By 5-3 Vote, BOE Moves School Elections to Nov.
The board cites the positives of avoiding future failed budgets.
Despite a few lingering concerns about the elections becoming too political and removing the power of the vote, the Board of Education voted Tuesday 5-3 in favor of moving the school board elections to November.
Discussion concerning the move centered on the possible politicization of the elections and thoughts on the 2 percent cap.
Gov. Chris Christie recently signed a bill that allows school board elections to be moved to November by the school board, the local municipalities or a petition from 15 percent of voters registered to vote in the most recent presidential election.
With the move, the school budget will not be voted on unless it goes higher than the state-mandated 2 percent cap.
The Raritan Borough Council already voted to have the elections moved, but the Bridgewater Township Council opted to wait until it heard a decision from the Board of Education.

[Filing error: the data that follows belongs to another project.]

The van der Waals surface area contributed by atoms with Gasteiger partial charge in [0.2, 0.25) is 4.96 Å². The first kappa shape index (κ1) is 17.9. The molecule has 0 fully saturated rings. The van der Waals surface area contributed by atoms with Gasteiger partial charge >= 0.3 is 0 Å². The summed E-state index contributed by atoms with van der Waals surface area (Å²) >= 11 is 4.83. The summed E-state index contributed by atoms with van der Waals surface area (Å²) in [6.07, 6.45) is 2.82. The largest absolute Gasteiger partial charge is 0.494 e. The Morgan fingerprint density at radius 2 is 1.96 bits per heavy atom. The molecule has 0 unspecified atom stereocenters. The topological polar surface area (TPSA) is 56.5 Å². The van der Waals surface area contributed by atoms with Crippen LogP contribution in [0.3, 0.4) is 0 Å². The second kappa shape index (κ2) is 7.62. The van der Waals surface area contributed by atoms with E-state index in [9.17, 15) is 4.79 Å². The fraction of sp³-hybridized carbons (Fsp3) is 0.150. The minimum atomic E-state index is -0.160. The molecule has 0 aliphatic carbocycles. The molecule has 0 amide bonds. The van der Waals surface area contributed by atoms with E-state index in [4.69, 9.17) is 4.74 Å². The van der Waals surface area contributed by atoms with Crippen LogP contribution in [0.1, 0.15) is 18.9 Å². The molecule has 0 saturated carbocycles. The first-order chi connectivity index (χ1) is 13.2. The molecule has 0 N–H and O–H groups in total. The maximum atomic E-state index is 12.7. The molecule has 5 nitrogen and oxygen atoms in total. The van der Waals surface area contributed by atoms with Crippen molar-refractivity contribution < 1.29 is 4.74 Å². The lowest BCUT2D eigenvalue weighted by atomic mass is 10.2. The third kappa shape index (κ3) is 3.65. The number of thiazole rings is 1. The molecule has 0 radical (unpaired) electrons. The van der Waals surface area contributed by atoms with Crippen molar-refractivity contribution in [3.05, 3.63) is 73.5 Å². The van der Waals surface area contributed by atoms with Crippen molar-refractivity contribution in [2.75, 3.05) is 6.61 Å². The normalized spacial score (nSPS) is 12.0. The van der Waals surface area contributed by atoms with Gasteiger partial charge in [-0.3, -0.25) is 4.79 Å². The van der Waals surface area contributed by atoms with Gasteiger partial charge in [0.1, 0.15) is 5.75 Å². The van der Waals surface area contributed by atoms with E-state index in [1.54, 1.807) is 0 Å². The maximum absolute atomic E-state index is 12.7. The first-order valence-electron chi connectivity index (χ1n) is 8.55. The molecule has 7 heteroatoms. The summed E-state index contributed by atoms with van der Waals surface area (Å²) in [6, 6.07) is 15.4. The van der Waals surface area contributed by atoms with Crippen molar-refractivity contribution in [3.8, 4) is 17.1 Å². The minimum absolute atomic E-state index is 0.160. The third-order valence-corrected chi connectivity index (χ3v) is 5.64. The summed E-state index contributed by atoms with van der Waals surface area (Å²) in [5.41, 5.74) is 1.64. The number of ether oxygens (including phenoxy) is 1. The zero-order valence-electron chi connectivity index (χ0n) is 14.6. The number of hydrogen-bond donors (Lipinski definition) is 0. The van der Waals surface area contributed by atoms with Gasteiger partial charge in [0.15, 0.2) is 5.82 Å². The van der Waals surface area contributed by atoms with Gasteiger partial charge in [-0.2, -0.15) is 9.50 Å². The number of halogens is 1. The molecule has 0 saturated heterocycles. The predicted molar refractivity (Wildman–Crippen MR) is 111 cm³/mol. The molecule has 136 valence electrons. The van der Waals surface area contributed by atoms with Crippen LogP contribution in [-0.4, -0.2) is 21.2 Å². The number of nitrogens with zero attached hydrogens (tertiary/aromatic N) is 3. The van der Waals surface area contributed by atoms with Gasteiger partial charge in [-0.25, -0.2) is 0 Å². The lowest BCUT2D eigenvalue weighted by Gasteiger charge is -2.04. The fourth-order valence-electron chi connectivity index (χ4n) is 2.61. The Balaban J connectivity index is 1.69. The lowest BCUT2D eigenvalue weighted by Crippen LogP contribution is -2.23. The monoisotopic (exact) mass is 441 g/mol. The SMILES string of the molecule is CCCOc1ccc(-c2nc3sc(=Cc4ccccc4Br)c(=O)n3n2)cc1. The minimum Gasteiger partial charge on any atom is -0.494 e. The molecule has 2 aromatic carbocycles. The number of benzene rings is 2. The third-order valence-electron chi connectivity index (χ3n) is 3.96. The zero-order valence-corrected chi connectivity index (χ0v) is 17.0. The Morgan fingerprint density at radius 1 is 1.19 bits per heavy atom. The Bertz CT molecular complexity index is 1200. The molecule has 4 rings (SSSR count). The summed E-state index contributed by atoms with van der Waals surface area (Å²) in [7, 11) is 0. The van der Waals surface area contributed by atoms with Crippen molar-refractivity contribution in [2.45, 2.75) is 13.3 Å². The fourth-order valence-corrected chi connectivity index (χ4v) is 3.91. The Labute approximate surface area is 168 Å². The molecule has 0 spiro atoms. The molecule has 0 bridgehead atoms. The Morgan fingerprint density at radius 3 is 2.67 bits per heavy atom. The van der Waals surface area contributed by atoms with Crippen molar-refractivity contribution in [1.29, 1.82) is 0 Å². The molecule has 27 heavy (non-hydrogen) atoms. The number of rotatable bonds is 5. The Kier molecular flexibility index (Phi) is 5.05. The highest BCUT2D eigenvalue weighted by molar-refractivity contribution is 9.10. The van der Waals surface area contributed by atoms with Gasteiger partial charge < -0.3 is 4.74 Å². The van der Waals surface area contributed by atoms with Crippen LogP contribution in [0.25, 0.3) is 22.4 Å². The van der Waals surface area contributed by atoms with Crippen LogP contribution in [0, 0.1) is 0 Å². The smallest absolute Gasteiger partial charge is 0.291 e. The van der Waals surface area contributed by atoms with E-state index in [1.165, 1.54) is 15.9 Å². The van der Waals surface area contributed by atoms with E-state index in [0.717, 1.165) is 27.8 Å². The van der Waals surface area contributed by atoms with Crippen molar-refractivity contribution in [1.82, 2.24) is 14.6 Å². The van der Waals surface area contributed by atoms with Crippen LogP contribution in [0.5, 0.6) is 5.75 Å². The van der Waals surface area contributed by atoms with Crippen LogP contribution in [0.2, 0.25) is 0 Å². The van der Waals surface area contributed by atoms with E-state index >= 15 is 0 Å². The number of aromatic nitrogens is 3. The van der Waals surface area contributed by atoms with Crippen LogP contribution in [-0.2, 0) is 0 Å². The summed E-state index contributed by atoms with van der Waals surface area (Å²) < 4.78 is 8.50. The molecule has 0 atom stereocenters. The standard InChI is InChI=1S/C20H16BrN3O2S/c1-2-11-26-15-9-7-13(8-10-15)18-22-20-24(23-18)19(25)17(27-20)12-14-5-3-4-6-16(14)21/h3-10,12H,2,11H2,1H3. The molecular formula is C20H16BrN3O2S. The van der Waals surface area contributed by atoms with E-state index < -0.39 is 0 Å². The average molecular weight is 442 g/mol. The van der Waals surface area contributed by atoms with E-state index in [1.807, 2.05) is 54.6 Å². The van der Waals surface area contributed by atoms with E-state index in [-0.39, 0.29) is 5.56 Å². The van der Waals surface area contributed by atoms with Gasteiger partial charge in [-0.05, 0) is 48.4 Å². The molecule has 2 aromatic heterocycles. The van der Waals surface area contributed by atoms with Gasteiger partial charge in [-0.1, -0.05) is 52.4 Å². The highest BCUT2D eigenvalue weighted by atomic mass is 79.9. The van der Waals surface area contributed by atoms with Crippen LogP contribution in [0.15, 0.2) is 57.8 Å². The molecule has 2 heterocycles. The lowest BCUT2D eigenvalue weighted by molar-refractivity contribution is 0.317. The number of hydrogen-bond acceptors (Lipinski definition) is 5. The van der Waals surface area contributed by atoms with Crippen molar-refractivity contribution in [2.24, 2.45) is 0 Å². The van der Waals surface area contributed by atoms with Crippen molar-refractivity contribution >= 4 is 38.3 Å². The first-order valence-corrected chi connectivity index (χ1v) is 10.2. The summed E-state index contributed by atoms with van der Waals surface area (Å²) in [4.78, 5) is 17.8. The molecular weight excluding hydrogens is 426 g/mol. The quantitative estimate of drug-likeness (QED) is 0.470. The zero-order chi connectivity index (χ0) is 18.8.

As for the actual logistics of the law, with the decision to approve, all board members will have their terms extended by seven months, with the annual reorganization meeting moved to January.
In addition, according to Board of Education President Evan Lerner, currently the school districts share $30,000 worth of costs for the April elections. That cost, he said, would have gone up by about $5,000 if the board had opted to keep elections in April.
With the move, the district is relieved of most costs, except for the possible rare case in which additional booths are needed to accommodate extra questions on the ballot.
“That additional cost would be shared and agreed upon, but the county clerk says that’s in a rare circumstance,” Business Administrator Peter Starrs said.